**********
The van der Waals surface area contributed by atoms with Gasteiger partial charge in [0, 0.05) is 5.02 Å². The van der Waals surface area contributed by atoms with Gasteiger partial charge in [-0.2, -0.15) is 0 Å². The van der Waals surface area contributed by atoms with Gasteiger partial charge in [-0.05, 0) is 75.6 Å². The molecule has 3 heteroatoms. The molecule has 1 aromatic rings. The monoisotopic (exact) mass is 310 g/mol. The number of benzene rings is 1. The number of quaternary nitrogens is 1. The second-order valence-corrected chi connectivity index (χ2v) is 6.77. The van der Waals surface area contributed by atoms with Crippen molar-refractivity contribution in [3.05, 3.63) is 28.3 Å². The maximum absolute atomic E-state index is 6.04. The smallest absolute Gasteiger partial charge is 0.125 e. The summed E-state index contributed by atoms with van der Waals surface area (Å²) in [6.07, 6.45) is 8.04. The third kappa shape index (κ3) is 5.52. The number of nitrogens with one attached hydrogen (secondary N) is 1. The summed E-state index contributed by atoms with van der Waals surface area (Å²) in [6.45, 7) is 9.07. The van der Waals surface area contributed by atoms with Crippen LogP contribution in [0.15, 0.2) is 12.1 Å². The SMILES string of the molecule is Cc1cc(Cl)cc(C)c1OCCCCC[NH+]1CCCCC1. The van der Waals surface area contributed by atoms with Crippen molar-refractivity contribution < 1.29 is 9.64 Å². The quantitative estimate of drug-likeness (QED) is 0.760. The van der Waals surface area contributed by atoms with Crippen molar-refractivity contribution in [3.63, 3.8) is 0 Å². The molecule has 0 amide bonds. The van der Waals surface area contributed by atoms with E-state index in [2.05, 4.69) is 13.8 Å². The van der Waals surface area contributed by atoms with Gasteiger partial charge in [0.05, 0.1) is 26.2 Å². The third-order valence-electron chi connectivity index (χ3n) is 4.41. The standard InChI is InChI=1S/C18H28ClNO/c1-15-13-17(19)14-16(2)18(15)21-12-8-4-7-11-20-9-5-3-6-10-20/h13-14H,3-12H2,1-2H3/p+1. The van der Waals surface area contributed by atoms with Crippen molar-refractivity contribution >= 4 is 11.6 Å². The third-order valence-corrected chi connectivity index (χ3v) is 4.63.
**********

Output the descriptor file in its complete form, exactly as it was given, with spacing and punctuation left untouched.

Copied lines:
The van der Waals surface area contributed by atoms with Gasteiger partial charge in [0, 0.05) is 5.02 Å². The van der Waals surface area contributed by atoms with Gasteiger partial charge in [-0.2, -0.15) is 0 Å². The van der Waals surface area contributed by atoms with Gasteiger partial charge in [-0.05, 0) is 75.6 Å². The molecule has 3 heteroatoms. The molecule has 1 aromatic rings. The monoisotopic (exact) mass is 310 g/mol. The number of benzene rings is 1. The number of quaternary nitrogens is 1. The second-order valence-corrected chi connectivity index (χ2v) is 6.77. The van der Waals surface area contributed by atoms with Crippen molar-refractivity contribution in [3.05, 3.63) is 28.3 Å². The maximum absolute atomic E-state index is 6.04. The smallest absolute Gasteiger partial charge is 0.125 e. The summed E-state index contributed by atoms with van der Waals surface area (Å²) in [6.07, 6.45) is 8.04. The third kappa shape index (κ3) is 5.52. The number of nitrogens with one attached hydrogen (secondary N) is 1. The summed E-state index contributed by atoms with van der Waals surface area (Å²) in [6.45, 7) is 9.07. The van der Waals surface area contributed by atoms with Crippen LogP contribution in [0.15, 0.2) is 12.1 Å². The SMILES string of the molecule is Cc1cc(Cl)cc(C)c1OCCCCC[NH+]1CCCCC1. The van der Waals surface area contributed by atoms with Crippen molar-refractivity contribution < 1.29 is 9.64 Å². The quantitative estimate of drug-likeness (QED) is 0.760. The van der Waals surface area contributed by atoms with Crippen molar-refractivity contribution in [3.63, 3.8) is 0 Å². The molecule has 0 amide bonds. The van der Waals surface area contributed by atoms with E-state index in [2.05, 4.69) is 13.8 Å². The van der Waals surface area contributed by atoms with Gasteiger partial charge in [0.05, 0.1) is 26.2 Å². The third-order valence-electron chi connectivity index (χ3n) is 4.41. The standard InChI is InChI=1S/C18H28ClNO/c1-15-13-17(19)14-16(2)18(15)21-12-8-4-7-11-20-9-5-3-6-10-20/h13-14H,3-12H2,1-2H3/p+1. The van der Waals surface area contributed by atoms with Crippen molar-refractivity contribution >= 4 is 11.6 Å². The third-order valence-corrected chi connectivity index (χ3v) is 4.63.